By Tonia Dudley
It’s no surprise threat actors continue to leverage new tactics to get recipients to interact with their content. Cofense Managed Phishing Defense Center (PDC) actioned a campaign reported by several customers’ well-conditioned users, which was then analyzed by our Cofense Intelligence team. We’ve seen a few of these campaigns in the past several weeks; as long as this tactic yields success, we can expect it to be leveraged to make it to the inbox.
As we look at the email in Figure 1, you see that there isn’t anything complex about the email. The subject, “Supreme Court: Contract Agreement,” however, may cause the recipient to further open the attachment.
Figure 1 – Initial email
As the recipient opens the attachment, they will see the standard calendar invite as seen in Figure 2.
Figure 2 – Calendar invite
If the recipient is still curious enough to click the link embedded in the meeting notice or as the threat actor instructs – copy the link below to read message – they are taken to the login page as shown in Figure 3. When you look closer at the URL in the meeting invite, you’ll see one of the most interesting pieces of these campaigns. It used the URL like hxxp://0xc1a9fd67/Court, you may notice there is no “.com” or anything there because when typed into a browser the URL actually is interpreted as hxxp://193[.]169[.]253[.]103/Court. It’s a clever technique that may be part of why it bypasses so many SEGs. It looks like a malformed URL so may be ignored even though it is a correctly, if unusually, formatted URL.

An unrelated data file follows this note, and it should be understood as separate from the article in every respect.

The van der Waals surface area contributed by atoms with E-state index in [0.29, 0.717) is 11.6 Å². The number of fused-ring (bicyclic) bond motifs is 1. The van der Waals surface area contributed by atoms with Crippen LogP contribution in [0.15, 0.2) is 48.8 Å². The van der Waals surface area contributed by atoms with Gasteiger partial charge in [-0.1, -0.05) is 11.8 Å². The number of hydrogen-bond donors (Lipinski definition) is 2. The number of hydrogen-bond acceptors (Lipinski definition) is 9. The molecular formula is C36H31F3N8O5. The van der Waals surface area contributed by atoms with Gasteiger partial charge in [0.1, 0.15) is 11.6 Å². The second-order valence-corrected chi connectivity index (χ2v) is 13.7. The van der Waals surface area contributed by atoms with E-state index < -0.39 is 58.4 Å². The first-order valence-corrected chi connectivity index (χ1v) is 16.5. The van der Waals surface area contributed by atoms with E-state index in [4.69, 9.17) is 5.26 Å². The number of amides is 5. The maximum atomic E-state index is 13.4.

Figure 3 – Landing page